Research shows that country’s economic growth has slowed to its weakest pace since 2001, the last time the nation experienced a recession. In an article published in the Economic Times, April 2007- 2008 saw a 49% increase in nationwide business bankruptcy filings, by far the year’s biggest gain. Even worse, jobs have been lost for the fourth month in a row, with a total of 260,000 having been cut this year. And all of this occurs even as a federal law makes it harder for people to erase debt!

While the entire nation has been targeted, South Florida has been hit particularly hard. An article published in the Sun-Sentinel found that from January- April, the U.S. Bankruptcy Court’s Southern District of Florida, which represents nine counties, received 5,579 total business and personal bankruptcy petitions. The same period in 2007 saw 3,227 petitions; a whopping 73% year-to-year increase! The court found that there were 73% more business and personal bankruptcies filed in April 2008 compared with a year ago.

In March, 15 Palm Beach County businesses, 25 Broward County businesses, and 32 Miami-Dade County businesses filed for bankruptcy. Andrew Cagnetta, owner of Fort Lauderdale’s Transworld Business Brokers, says that South Florida’s economic crisis is due to the “triple whammy effect: gas prices, banks being uncooperative and the real estate market not fueling sales.”

Now, many companies are permanently closing and filing for bankruptcy protection. This includes those with multiple South Florida locations, such as Linens ‘N Thing and American Home Mortgage. A large number of South Florida-based companies, including two builders, Levitt and Sons and Tousa Inc., have also sought bankruptcy protection. One company’s problems can affect others; a builders’ bankruptcy causes contractors, door/window companies, and flooring businesses to declare bankruptcy, as well. And family-owned businesses aren’t safe, as many suffer when their tenants leave or can’t pay the rent.

It’s unlikely we’ll see much good news in the near term as more bankruptcies and foreclosures are certainly to be expected in a recessionary period. “The biggest question is how long the cycle is going to last,” says Mike Jones, president of Palm Beach County’s Economic Council. “This is really serious. It’s not going to be a short cycle. It’s not a quick recovery,” said Paul Singerman, the bankruptcy lawyer for Levitt and Sons of Fort Lauderdale and co-counsel for Hollywood-based Tousa. He says that for every client filing for bankruptcy, 10 more avoid bankruptcy by doing “workouts”; this includes selling businesses, refinancing debt, or taking on new partners with money.

In the current turbulent, tight credit economy, more and more businesses are finding it necessary to hire a collections agency to manage the collection of delinquent A/R accounts and other business debts.   Business owners want to find a way to accelerate debt collections while maintaining as many valuable customer relationships as p possible, and preventing any reputational damage that might incur from an overtly aggressive collections policy.  Stories of encounters with overzealous collections agents - sometimes seen as rogue bounty hunters - are common enough, as are the related stories of the efforts of debtors fighting back against collectors, sometimes using the internet to counterpunch by airing grievances and even smearing the reputation of former business parnters.  Once a decision has been made to contract a business collection agency, the most critical question guiding the search for a collections vendor becomes “how do I know if this agency is reputable or not”?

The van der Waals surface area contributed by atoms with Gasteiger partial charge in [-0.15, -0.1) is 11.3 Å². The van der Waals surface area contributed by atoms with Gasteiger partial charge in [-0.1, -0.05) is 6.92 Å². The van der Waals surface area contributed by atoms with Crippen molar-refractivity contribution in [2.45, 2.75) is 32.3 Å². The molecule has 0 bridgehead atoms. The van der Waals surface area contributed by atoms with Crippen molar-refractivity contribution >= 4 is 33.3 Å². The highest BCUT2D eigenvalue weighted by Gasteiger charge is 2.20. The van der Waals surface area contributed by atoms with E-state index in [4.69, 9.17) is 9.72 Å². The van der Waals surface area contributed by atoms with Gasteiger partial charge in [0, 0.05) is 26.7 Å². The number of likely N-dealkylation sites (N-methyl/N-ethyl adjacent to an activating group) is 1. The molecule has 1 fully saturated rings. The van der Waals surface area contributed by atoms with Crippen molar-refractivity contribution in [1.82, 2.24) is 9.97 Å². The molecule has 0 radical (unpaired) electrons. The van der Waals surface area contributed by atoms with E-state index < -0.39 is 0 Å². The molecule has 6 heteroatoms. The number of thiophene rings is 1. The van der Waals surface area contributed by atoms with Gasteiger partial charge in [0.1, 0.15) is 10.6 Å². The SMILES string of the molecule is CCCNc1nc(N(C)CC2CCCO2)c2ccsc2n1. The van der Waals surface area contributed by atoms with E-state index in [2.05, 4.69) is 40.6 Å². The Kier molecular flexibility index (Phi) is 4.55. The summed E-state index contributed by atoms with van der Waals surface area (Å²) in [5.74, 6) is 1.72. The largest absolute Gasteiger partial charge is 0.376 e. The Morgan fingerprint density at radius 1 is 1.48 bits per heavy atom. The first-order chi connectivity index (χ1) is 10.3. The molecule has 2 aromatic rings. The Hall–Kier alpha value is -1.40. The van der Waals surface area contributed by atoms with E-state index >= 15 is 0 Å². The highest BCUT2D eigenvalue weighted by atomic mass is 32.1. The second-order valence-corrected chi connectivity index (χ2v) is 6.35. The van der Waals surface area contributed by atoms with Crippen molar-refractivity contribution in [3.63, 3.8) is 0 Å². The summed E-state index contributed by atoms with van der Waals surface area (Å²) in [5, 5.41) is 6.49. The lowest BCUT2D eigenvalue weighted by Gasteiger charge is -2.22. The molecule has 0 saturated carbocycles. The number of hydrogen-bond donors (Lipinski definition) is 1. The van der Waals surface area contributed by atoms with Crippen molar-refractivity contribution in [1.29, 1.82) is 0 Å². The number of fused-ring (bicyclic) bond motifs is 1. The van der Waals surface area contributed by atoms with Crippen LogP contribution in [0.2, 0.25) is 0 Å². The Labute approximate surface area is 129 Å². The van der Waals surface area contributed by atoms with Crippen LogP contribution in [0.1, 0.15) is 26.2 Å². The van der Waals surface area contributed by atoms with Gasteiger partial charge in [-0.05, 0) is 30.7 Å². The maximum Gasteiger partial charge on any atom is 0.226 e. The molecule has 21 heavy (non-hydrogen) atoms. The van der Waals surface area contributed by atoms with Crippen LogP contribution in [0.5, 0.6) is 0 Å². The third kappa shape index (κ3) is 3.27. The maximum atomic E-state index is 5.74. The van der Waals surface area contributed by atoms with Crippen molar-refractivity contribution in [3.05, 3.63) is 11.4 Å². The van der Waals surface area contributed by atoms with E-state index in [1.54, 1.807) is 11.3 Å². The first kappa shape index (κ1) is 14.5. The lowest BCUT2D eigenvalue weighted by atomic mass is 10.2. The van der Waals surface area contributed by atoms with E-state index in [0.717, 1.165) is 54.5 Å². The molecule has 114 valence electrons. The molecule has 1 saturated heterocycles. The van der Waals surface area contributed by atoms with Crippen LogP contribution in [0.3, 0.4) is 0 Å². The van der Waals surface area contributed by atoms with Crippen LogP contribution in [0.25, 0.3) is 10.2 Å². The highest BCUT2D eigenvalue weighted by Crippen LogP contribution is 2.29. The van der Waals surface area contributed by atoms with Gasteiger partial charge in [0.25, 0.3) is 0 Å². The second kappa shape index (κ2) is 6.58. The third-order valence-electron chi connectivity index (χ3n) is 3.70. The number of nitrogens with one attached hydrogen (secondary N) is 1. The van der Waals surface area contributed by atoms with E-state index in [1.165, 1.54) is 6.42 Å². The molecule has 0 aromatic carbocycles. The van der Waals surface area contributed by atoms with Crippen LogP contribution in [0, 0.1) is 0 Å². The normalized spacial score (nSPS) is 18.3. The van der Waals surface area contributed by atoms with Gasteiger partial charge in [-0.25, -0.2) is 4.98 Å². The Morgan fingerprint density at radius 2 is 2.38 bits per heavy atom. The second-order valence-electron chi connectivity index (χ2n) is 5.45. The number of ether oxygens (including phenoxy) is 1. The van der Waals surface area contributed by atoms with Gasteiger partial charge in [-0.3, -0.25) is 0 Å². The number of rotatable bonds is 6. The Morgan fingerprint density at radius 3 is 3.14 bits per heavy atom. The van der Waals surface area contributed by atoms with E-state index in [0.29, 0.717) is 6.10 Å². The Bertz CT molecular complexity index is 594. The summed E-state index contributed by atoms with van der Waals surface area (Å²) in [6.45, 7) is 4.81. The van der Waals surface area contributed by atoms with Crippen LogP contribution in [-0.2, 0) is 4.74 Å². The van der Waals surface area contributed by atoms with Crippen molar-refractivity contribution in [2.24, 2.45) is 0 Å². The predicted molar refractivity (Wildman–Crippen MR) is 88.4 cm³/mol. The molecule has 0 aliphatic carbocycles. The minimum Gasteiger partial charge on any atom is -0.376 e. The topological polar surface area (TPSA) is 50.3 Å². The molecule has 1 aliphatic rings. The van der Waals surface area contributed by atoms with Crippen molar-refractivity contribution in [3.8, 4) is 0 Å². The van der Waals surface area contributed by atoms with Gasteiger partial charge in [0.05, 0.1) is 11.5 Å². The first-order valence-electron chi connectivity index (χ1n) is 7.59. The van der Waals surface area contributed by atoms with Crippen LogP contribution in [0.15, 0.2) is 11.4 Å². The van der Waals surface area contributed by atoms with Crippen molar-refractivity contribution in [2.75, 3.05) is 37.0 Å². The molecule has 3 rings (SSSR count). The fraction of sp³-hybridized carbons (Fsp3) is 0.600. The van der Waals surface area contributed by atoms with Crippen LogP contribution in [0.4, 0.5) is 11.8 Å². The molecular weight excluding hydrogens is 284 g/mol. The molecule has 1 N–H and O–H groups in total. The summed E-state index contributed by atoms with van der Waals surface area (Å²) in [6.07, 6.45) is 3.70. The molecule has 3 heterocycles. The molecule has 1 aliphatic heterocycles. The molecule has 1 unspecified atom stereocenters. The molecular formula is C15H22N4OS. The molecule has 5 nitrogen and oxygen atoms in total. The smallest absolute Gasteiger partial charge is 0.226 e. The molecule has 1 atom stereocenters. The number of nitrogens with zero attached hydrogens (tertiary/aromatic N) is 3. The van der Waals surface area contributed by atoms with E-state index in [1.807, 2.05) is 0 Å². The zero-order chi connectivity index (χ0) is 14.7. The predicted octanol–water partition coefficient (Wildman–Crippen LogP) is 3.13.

You can rest assured that the agents and other employees of Johnson, Morgan & White possess a thorough knowledge of fluctuating federal, state, and local regulations. Our agency’s professionalism is further evidenced by our membership in The International Association of Commercial Collectors, Inc. (IACC). Established to regulate the general welfare of the commercial collection profession, the IACC espouses values ensuring: Education, Leadership, Mutual Support and Fiscal Responsibility.

As a Certified Agency, Johnson, Morgan & White met the IACC’s rigorous membership standards. Prospective agencies must be well-established with experienced owners and principals. A minimum of a $10,000 statutory or blanket client bond must be carried, as well. And, agencies must maintain a separate trust account for all client money.

Prior to being granted membership, prospective clients’ references are verified, to ensure that their professionalism and character aligns with the IACC code of professional ethics. Once membership is granted, the IACC’s high level of professional standards must be maintained. Members must also continually strive for even greater excellence in their business operation.

The IACC provides products, services and growth opportunities to member collection agency companies, attorneys and credit granting professionals. Comprised of more than 240 collection specialists and 160 commercial attorneys, this international trade association is the world’s largest organization of commercial collection specialists.